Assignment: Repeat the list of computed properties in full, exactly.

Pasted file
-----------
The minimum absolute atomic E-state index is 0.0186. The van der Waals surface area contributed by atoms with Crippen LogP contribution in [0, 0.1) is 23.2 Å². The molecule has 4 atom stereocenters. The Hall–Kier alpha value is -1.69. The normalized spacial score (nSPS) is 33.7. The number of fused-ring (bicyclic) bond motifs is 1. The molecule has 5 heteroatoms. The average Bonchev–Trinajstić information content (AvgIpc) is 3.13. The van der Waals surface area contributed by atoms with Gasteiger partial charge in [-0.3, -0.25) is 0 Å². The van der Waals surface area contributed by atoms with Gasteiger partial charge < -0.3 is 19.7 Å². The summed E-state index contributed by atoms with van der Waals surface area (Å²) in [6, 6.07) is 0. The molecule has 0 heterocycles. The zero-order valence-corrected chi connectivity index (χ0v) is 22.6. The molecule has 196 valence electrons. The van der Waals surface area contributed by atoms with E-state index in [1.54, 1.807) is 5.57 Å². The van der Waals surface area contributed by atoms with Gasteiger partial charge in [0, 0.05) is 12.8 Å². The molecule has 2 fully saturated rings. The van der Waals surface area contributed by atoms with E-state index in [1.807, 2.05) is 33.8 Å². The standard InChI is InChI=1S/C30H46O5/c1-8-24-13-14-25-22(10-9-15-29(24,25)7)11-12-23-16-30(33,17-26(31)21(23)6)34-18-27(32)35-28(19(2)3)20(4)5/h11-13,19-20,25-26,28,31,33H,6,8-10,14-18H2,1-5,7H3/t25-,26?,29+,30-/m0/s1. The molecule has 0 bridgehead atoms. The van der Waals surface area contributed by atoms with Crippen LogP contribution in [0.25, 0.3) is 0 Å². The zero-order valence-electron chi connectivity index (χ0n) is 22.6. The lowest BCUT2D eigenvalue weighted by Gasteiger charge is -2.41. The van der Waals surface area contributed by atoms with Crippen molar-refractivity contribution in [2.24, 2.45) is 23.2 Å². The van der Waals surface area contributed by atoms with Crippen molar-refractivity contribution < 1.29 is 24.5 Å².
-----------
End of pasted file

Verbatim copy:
The minimum absolute atomic E-state index is 0.0186. The van der Waals surface area contributed by atoms with Crippen LogP contribution in [0, 0.1) is 23.2 Å². The molecule has 4 atom stereocenters. The Hall–Kier alpha value is -1.69. The normalized spacial score (nSPS) is 33.7. The number of fused-ring (bicyclic) bond motifs is 1. The molecule has 5 heteroatoms. The average Bonchev–Trinajstić information content (AvgIpc) is 3.13. The van der Waals surface area contributed by atoms with Gasteiger partial charge in [-0.3, -0.25) is 0 Å². The van der Waals surface area contributed by atoms with Gasteiger partial charge < -0.3 is 19.7 Å². The summed E-state index contributed by atoms with van der Waals surface area (Å²) in [6, 6.07) is 0. The molecule has 0 heterocycles. The zero-order valence-corrected chi connectivity index (χ0v) is 22.6. The molecule has 196 valence electrons. The van der Waals surface area contributed by atoms with E-state index in [1.54, 1.807) is 5.57 Å². The van der Waals surface area contributed by atoms with Gasteiger partial charge in [0, 0.05) is 12.8 Å². The molecule has 2 fully saturated rings. The van der Waals surface area contributed by atoms with E-state index in [1.807, 2.05) is 33.8 Å². The standard InChI is InChI=1S/C30H46O5/c1-8-24-13-14-25-22(10-9-15-29(24,25)7)11-12-23-16-30(33,17-26(31)21(23)6)34-18-27(32)35-28(19(2)3)20(4)5/h11-13,19-20,25-26,28,31,33H,6,8-10,14-18H2,1-5,7H3/t25-,26?,29+,30-/m0/s1. The molecule has 0 bridgehead atoms. The van der Waals surface area contributed by atoms with Crippen LogP contribution in [0.25, 0.3) is 0 Å². The zero-order valence-electron chi connectivity index (χ0n) is 22.6. The lowest BCUT2D eigenvalue weighted by Gasteiger charge is -2.41. The van der Waals surface area contributed by atoms with Crippen molar-refractivity contribution in [2.24, 2.45) is 23.2 Å². The van der Waals surface area contributed by atoms with Crippen molar-refractivity contribution < 1.29 is 24.5 Å².